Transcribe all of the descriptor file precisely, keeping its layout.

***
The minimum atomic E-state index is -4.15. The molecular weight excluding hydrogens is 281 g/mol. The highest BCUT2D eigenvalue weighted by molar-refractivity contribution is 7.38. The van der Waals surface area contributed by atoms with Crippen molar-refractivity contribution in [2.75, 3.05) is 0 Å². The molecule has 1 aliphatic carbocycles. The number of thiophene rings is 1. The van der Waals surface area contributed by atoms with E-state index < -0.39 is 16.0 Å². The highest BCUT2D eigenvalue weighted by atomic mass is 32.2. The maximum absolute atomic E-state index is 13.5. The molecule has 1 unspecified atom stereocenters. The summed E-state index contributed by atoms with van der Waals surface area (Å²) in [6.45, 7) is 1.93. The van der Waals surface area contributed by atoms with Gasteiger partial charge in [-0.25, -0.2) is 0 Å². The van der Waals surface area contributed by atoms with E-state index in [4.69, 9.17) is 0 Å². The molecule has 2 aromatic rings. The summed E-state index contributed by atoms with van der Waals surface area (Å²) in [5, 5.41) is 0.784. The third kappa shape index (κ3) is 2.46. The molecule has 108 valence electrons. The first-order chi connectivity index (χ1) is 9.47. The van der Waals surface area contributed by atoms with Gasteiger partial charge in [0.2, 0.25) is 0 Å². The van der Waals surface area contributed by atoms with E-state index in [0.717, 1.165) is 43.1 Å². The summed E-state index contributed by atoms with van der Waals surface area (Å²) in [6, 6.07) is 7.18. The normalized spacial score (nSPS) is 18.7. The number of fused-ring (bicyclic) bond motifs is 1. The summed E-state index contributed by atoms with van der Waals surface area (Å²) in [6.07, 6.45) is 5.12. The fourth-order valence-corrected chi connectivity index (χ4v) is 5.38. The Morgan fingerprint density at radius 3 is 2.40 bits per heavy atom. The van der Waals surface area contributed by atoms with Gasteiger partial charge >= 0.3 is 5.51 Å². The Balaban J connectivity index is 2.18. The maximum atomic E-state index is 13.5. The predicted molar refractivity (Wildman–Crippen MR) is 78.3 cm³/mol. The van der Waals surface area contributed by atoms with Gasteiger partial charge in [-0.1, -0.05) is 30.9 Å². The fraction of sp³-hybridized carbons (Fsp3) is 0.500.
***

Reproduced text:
The minimum atomic E-state index is -4.15. The molecular weight excluding hydrogens is 281 g/mol. The highest BCUT2D eigenvalue weighted by molar-refractivity contribution is 7.38. The van der Waals surface area contributed by atoms with Crippen molar-refractivity contribution in [2.75, 3.05) is 0 Å². The molecule has 1 aliphatic carbocycles. The number of thiophene rings is 1. The van der Waals surface area contributed by atoms with E-state index < -0.39 is 16.0 Å². The highest BCUT2D eigenvalue weighted by atomic mass is 32.2. The maximum absolute atomic E-state index is 13.5. The molecule has 1 unspecified atom stereocenters. The summed E-state index contributed by atoms with van der Waals surface area (Å²) in [6.45, 7) is 1.93. The van der Waals surface area contributed by atoms with Gasteiger partial charge in [-0.25, -0.2) is 0 Å². The van der Waals surface area contributed by atoms with E-state index in [4.69, 9.17) is 0 Å². The molecule has 2 aromatic rings. The summed E-state index contributed by atoms with van der Waals surface area (Å²) in [5, 5.41) is 0.784. The third kappa shape index (κ3) is 2.46. The molecule has 108 valence electrons. The first-order chi connectivity index (χ1) is 9.47. The van der Waals surface area contributed by atoms with Gasteiger partial charge in [0.2, 0.25) is 0 Å². The van der Waals surface area contributed by atoms with E-state index in [0.717, 1.165) is 43.1 Å². The summed E-state index contributed by atoms with van der Waals surface area (Å²) in [6, 6.07) is 7.18. The normalized spacial score (nSPS) is 18.7. The number of fused-ring (bicyclic) bond motifs is 1. The summed E-state index contributed by atoms with van der Waals surface area (Å²) in [6.07, 6.45) is 5.12. The fourth-order valence-corrected chi connectivity index (χ4v) is 5.38. The Morgan fingerprint density at radius 3 is 2.40 bits per heavy atom. The van der Waals surface area contributed by atoms with Gasteiger partial charge >= 0.3 is 5.51 Å². The Balaban J connectivity index is 2.18. The maximum atomic E-state index is 13.5. The predicted molar refractivity (Wildman–Crippen MR) is 78.3 cm³/mol. The van der Waals surface area contributed by atoms with Gasteiger partial charge in [-0.1, -0.05) is 30.9 Å². The fraction of sp³-hybridized carbons (Fsp3) is 0.500.